PLAYBILL ON-LINE'S BRIEF ENCOUNTER with Warren Leight

PLAYBILL ON-LINE'S BRIEF ENCOUNTER with Warren Leight Warren Leight's Tony-nominated play, Side Man, is autobiographical in more ways than one. It's well known by now that Leight drew upon the life of his unsung trumpeter father to pen his paean to the lost world of jazz journeyman. But change the play's characters from musicians to writers, and Side Man could be the story of its author. Before Side Man made its unlikely fairy-tale journey to Broadway, Leight was something of a side man himself: writing screenplays, night club acts, one-acts -- anything to make a living. Even at this late date, with a Tony Award within grasp, Leight hasn't forgotten those days. He spoke to Playbill On-Line about the great chasm which separates a gig at Starbuck's from a lunch with Christian Slater.
Warren Leight (left) with fellow playwright Dan O'Brien.
Warren Leight (left) with fellow playwright Dan O'Brien. (Photo by Photo by Aubrey Reuben)

Warren Leight's Tony-nominated play, Side Man, is autobiographical in more ways than one. It's well known by now that Leight drew upon the life of his unsung trumpeter father to pen his paean to the lost world of jazz journeyman. But change the play's characters from musicians to writers, and Side Man could be the story of its author. Before Side Man made its unlikely fairy-tale journey to Broadway, Leight was something of a side man himself: writing screenplays, night club acts, one-acts -- anything to make a living. Even at this late date, with a Tony Award within grasp, Leight hasn't forgotten those days. He spoke to Playbill On-Line about the great chasm which separates a gig at Starbuck's from a lunch with Christian Slater.

Playbill On-Line: The jazz world, which you capture in Side Man, the upcoming Glimmer Brothers and a bit in Stray Cats, is a rather neglected milieu in recent American drama.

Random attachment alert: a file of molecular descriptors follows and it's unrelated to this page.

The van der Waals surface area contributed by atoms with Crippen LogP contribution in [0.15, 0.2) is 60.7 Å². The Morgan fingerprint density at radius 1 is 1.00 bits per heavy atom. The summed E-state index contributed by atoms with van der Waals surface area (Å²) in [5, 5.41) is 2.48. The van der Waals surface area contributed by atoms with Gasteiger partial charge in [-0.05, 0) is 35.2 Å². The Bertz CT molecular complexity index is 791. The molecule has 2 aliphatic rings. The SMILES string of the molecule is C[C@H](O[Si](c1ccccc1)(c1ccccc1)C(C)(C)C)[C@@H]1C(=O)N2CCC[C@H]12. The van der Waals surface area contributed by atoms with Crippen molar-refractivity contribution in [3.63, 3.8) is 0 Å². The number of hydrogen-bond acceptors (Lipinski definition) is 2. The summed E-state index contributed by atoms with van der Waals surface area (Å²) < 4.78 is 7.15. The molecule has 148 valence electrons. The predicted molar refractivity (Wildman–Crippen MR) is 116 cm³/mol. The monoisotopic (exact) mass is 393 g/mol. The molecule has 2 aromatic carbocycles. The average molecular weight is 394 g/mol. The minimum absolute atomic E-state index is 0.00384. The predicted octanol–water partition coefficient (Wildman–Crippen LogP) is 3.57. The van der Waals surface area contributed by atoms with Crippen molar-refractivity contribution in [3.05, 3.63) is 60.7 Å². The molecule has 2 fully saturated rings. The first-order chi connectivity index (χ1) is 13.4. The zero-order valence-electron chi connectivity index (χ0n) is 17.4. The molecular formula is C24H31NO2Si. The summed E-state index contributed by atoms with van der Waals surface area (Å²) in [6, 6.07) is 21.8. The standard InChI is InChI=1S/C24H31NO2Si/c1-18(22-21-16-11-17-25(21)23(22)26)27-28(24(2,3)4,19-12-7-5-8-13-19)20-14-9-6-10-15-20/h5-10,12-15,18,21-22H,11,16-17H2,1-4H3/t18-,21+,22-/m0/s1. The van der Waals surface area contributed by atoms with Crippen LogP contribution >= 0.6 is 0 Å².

Warren Leight: I find it appalling. It is America's only native art form, and completely neglected. There have been a few interesting things that have caught on, but if you compare the number of plays about painting and painters to the number of plays about jazz musicians, it must be a hundred-to-one ratio, and you can't tell me it's anymore exciting to watch a painter onstage than a musician. And even plays about writers, plays about dancers, plays about actors; for some reason--partially racial- jazz, in particular has been [ignored]. I had a hard time getting a first production of Side Man because jazz was considered a bad topic for a play.

PBOL: Were there any jazz-themed plays that influenced you?
WL: I wish there were. There were all those bad jazz movies when I was a kid, which I was very aware of. Musicians hated them, whether it was "The Benny Goodman Story" or "The Glenn Miller Story" -- a bunch of guys saying "Hey, man! Dig it!" At the age of eight, I knew that stuff to be "jive." I think Maynard G. Krebs was about as close as America ever got to depicting jazz.

PBOL: After years of knocking about, did you begin to feel like a side man yourself?
WL: Yeah. I was able to make a living writing screenplays that didn't get made, or, if they did get made, were humiliating. There was a period in the early eighties, when every nightclub act, every bad cabaret act, every girl singer, I had written their act. I used to hope they wouldn't go see each other's shows, because they'd hear the same lines. I got $10 an hour; that was my rate. But that's not a great way to spend your life. Ultimately, that's pretty dispiriting. For whatever reason, I couldn't crack one Off Broadway theatre in New York; none of the not-for-profit institutions. There were a few people who where looking out for me, but they were struggling: there's was Alice's Fourth Floor, on Dyer Avenue right by the tunnel; or John McCormick, when he was at Naked Angels--he now runs All Seasons Theatre; and the West Bank Cafe. But that was it. Every institution just seemed like a closed set. Apparently Margaret Edson sent Wit around for eight years before she got a New York production. It did feel like there was no way into New York theatre. I'd been doing one acts here and there for the last ten years and I'd get the occasional reading, but nobody would give even a workshop production of a full-length play. I just wasn't in whatever their group of loop was. I didn't fit their profile or agenda, or I just hadn't gone to college with them. I don't know what it was. I knew my father to be a beautiful trumpet player, and, for whatever reason, he didn't get asked to record as much as some other guys who, in retrospect, weren't any better or any worse than he was. I did begin to worry whether I'd get a shot at it, like a 34-year-old minor leaguer. "I swear if they let me up to the bigs, I could hit .260."